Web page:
Coastguard Commissions Newest National Security Cutter
USCG sends Coastguard Cutter Stratton into service at Alameda ceremony
The Coast Guard placed the country’s newest National Security Cutter, the Coast Guard Cutter Stratton, into service during a formal ceremony on Coast Guard Island, in Alameda, Saturday.
First Lady Michelle Obama joined in the ceremony as the Stratton’s official sponsor, alongside Coast Guard Commandant Adm. Robert J. Papp and the Stratton’s commanding officer, Captain Charles L. Cashin, III. In July 2010, Mrs. Obama christened the ship where it was built in Pascagoula, Miss.
Stratton is named for Capt. Dorothy Stratton, who became the first director of the U.S. Coast Guard Women’s Reserve, known as the SPARs, in 1942. Approximately 40 SPAR veterans attended today’s commissioning ceremony and were recognized for their service.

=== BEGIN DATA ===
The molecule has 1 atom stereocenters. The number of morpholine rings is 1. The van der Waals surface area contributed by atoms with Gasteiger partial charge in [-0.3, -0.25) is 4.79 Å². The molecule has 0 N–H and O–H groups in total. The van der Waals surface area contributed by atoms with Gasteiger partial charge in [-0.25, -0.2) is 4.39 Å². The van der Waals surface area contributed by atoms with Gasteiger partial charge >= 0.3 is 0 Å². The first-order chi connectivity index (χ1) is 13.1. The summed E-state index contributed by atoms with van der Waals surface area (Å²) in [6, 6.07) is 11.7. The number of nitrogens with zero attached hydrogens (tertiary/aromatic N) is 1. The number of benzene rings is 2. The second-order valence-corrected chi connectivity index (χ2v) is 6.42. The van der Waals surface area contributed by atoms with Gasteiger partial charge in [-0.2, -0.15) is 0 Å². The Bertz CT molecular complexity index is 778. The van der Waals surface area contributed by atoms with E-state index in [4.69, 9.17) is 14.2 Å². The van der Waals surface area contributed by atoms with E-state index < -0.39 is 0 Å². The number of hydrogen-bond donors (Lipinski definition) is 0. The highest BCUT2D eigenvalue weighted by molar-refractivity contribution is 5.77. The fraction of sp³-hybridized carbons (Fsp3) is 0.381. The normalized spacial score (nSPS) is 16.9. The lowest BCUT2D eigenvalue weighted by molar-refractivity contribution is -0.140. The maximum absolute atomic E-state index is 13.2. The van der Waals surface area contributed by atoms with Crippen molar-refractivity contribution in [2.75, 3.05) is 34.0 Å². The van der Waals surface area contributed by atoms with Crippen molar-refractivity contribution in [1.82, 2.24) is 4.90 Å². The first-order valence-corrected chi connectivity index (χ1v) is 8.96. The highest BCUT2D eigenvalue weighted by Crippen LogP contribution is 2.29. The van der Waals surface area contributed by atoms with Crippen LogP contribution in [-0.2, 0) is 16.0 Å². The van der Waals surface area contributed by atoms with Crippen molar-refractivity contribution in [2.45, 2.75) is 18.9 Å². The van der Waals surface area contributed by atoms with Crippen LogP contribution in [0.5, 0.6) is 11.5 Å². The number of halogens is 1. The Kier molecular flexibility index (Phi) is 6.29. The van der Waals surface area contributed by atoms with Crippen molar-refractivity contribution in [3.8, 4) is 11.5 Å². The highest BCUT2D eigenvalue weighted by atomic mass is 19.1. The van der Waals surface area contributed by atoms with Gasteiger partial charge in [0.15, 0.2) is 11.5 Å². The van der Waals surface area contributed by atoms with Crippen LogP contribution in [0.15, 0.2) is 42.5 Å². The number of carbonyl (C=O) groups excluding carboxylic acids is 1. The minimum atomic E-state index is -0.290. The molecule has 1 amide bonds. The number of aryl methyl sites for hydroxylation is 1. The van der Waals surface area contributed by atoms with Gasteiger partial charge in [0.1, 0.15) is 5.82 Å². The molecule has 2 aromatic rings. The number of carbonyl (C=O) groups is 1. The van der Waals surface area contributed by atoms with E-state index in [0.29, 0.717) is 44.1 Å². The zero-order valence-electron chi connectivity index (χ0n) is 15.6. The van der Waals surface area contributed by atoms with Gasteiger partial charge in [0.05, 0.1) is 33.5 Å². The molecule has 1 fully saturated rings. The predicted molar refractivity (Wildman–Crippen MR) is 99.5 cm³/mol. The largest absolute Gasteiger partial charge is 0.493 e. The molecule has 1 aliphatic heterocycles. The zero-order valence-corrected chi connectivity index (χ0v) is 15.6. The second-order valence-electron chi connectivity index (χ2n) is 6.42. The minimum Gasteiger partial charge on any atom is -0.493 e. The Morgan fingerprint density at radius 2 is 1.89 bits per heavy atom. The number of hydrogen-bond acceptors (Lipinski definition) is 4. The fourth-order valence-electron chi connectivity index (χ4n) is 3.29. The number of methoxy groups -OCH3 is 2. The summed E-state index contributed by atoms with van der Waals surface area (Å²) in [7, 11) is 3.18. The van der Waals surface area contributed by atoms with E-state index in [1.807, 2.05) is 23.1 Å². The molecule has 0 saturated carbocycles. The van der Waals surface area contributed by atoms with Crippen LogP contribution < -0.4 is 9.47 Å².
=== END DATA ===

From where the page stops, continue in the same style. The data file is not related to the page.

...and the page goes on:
Stratton is the Coast Guard’s third 418-foot Legend-Class National Security Cutter and the first of its class to be named for a woman. These new cutters are replacing the 378-foot Hamilton-class cutters that were commissioned between 1967 and 1972. Legend-class cutters have more endurance and state-of-the-art systems that enhance the Coast Guard’s interoperability with Department of Defense and Homeland Security partners.
Among its many missions, the Stratton will provide a presence in the Pacific Ocean near Central and South America to protect the United States from illegal drugs and associated transnational crime. Stratton will also patrol the Gulf of Alaska and Bering Sea to protect these fishing grounds from poachers, ensure compliance with U.S. fishing regulations and respond to mariners in distress.